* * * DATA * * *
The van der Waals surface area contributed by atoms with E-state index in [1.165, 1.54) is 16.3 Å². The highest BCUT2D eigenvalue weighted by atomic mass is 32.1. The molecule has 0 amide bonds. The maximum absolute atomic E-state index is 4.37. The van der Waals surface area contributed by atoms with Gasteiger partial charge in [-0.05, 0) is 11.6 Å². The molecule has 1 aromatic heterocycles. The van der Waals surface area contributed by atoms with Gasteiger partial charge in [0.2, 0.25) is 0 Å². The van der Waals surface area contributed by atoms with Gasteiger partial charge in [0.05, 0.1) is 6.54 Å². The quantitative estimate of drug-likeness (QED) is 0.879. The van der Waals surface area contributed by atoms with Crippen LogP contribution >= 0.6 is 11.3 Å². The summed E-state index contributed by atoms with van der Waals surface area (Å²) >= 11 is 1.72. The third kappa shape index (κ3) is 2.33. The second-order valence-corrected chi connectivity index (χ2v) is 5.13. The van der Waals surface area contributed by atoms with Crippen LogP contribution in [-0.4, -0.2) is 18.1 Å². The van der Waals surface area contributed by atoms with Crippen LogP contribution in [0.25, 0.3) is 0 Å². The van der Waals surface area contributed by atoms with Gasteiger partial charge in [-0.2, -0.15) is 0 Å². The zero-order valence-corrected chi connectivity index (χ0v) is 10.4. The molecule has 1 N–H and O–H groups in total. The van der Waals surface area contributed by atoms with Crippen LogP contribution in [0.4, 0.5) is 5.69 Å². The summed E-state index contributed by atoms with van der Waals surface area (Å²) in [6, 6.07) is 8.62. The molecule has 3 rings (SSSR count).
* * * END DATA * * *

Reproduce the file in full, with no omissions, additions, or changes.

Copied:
The van der Waals surface area contributed by atoms with E-state index in [1.165, 1.54) is 16.3 Å². The highest BCUT2D eigenvalue weighted by atomic mass is 32.1. The molecule has 0 amide bonds. The maximum absolute atomic E-state index is 4.37. The van der Waals surface area contributed by atoms with Gasteiger partial charge in [-0.05, 0) is 11.6 Å². The molecule has 1 aromatic heterocycles. The van der Waals surface area contributed by atoms with Gasteiger partial charge in [0.2, 0.25) is 0 Å². The van der Waals surface area contributed by atoms with Gasteiger partial charge in [0.05, 0.1) is 6.54 Å². The quantitative estimate of drug-likeness (QED) is 0.879. The van der Waals surface area contributed by atoms with Crippen LogP contribution >= 0.6 is 11.3 Å². The summed E-state index contributed by atoms with van der Waals surface area (Å²) >= 11 is 1.72. The third kappa shape index (κ3) is 2.33. The second-order valence-corrected chi connectivity index (χ2v) is 5.13. The van der Waals surface area contributed by atoms with Crippen LogP contribution in [-0.4, -0.2) is 18.1 Å². The van der Waals surface area contributed by atoms with Crippen LogP contribution in [0.25, 0.3) is 0 Å². The van der Waals surface area contributed by atoms with Gasteiger partial charge in [-0.2, -0.15) is 0 Å². The zero-order valence-corrected chi connectivity index (χ0v) is 10.4. The molecule has 1 N–H and O–H groups in total. The van der Waals surface area contributed by atoms with Crippen LogP contribution in [0.4, 0.5) is 5.69 Å². The summed E-state index contributed by atoms with van der Waals surface area (Å²) in [6, 6.07) is 8.62. The molecule has 3 rings (SSSR count).